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Consider a Vocoder Beyond AMBE+2

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freddaniel

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It seems Digital Voice Systems has a lock on the preferred vocoder for use in LMR equipment. DVS got IMBE into P25 years ago, and it is now won acceptance of the newer AMBE+2 vocoder. The excellent voice quality of the AMBE+2 has also captured the favored position in almost every standard, such as DMR, dPMR, NXDN and others. Sticking with a DVS solution also allows for backward compatibility to IMBE, if desired. However, the Amateur Radio D-Star project which also started with IMBE found the cost to use a DVS brand vocoder was costly. Even today, to use a dedicated AMBE-3000 processor or license their software, still adds at least $30 cost to every radio. This single cost alone could raise the retail price by $200.

This may not seem significant for a radio that sells for $750 to $2,500 each, but everyday breakthroughs are occurring in vocoder technology. There is even renewed open spec & open source efforts building, much like Linux and Apache have replaced Microsoft in the web server market. Examples of some of these vocoders are:

TWELP – Otherwise known as Tri-Wave Excited Linear Prediction™ coding offered by DSP Innovations in Russia, with reportedly significantly higher acceptance values than AMBE+2, at a reasonable price.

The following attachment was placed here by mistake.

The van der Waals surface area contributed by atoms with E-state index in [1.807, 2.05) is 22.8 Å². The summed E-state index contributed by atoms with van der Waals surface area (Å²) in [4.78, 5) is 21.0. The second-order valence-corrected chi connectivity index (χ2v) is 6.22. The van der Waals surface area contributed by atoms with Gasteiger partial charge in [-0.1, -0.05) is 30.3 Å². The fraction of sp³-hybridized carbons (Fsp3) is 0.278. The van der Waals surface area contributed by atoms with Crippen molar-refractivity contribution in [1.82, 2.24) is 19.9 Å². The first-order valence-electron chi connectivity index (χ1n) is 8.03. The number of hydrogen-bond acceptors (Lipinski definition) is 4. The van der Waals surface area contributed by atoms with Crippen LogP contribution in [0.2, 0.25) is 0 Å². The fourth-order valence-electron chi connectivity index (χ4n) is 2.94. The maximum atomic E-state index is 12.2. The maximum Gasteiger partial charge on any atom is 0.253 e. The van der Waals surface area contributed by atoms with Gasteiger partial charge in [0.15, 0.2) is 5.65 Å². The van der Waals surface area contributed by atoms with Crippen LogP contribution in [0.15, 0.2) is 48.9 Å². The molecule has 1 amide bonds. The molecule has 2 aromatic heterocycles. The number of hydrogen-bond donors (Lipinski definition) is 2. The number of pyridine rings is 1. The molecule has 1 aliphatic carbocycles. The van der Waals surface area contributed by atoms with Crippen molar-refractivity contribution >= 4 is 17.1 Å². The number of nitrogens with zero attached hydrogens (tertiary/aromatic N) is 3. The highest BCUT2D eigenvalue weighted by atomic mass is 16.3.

SILK – Developed by Skype for their use, is now freely available. Not a good fit, but may be adaptable in the future.

Codec 2 – An open source low bit rate speech codec designed for communications quality speech being developed by rowetel.com, as time and funds permit. Now in alpha testing.

Speex – As open source codec being developed. See speex.org

This is just a sampling of what is in the pipeline. Another consideration is the availability from CML of the new CMX8341 Baseband processor that includes the TWELP codec. This can be added to a 12.5 KHz analog radio to provide dPMR or NXDN compatibility for under $15.

Finally, in Q1 of 2012, Freescale (previously Motorola Semiconductor) will release production quantities of the MC13260 system-on-chip. This is an entire radio on a chip, except preselector, and power amplifier for 60 to 960 MHz, under $15.

What say you?
 
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